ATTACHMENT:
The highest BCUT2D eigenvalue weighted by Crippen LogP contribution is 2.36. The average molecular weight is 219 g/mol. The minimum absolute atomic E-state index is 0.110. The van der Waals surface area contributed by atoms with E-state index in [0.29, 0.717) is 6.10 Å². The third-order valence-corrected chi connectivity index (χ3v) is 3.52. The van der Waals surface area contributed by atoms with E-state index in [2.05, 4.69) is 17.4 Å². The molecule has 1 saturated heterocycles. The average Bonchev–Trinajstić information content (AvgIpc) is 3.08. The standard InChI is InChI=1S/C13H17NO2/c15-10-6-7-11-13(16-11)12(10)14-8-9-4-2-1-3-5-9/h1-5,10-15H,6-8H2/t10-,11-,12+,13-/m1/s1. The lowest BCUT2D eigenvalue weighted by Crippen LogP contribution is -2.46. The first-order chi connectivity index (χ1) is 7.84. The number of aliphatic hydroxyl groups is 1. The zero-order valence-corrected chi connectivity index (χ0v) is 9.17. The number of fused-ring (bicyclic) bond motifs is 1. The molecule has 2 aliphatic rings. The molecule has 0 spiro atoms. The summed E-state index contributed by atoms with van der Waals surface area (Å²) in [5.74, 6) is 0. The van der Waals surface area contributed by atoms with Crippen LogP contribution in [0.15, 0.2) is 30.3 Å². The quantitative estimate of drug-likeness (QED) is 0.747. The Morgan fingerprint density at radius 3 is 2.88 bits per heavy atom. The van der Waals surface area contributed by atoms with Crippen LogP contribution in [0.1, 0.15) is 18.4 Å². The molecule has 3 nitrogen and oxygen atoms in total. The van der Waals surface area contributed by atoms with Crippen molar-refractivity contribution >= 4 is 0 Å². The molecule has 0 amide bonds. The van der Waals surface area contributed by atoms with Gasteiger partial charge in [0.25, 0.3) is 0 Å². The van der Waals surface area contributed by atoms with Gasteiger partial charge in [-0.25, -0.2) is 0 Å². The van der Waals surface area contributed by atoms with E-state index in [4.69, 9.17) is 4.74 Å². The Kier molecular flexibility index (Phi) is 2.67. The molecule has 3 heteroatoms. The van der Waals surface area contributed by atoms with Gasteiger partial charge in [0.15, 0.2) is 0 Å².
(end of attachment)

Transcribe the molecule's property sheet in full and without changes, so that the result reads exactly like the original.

The highest BCUT2D eigenvalue weighted by Crippen LogP contribution is 2.36. The average molecular weight is 219 g/mol. The minimum absolute atomic E-state index is 0.110. The van der Waals surface area contributed by atoms with E-state index in [0.29, 0.717) is 6.10 Å². The third-order valence-corrected chi connectivity index (χ3v) is 3.52. The van der Waals surface area contributed by atoms with E-state index in [2.05, 4.69) is 17.4 Å². The molecule has 1 saturated heterocycles. The average Bonchev–Trinajstić information content (AvgIpc) is 3.08. The standard InChI is InChI=1S/C13H17NO2/c15-10-6-7-11-13(16-11)12(10)14-8-9-4-2-1-3-5-9/h1-5,10-15H,6-8H2/t10-,11-,12+,13-/m1/s1. The lowest BCUT2D eigenvalue weighted by Crippen LogP contribution is -2.46. The first-order chi connectivity index (χ1) is 7.84. The number of aliphatic hydroxyl groups is 1. The zero-order valence-corrected chi connectivity index (χ0v) is 9.17. The number of fused-ring (bicyclic) bond motifs is 1. The molecule has 2 aliphatic rings. The molecule has 0 spiro atoms. The summed E-state index contributed by atoms with van der Waals surface area (Å²) in [5.74, 6) is 0. The van der Waals surface area contributed by atoms with Crippen LogP contribution in [0.15, 0.2) is 30.3 Å². The quantitative estimate of drug-likeness (QED) is 0.747. The Morgan fingerprint density at radius 3 is 2.88 bits per heavy atom. The van der Waals surface area contributed by atoms with Crippen LogP contribution in [0.1, 0.15) is 18.4 Å². The molecule has 3 nitrogen and oxygen atoms in total. The van der Waals surface area contributed by atoms with Crippen molar-refractivity contribution >= 4 is 0 Å². The molecule has 0 amide bonds. The van der Waals surface area contributed by atoms with Gasteiger partial charge in [0.25, 0.3) is 0 Å². The van der Waals surface area contributed by atoms with Gasteiger partial charge in [-0.25, -0.2) is 0 Å². The van der Waals surface area contributed by atoms with E-state index in [4.69, 9.17) is 4.74 Å². The Kier molecular flexibility index (Phi) is 2.67. The molecule has 3 heteroatoms. The van der Waals surface area contributed by atoms with Gasteiger partial charge in [0.15, 0.2) is 0 Å².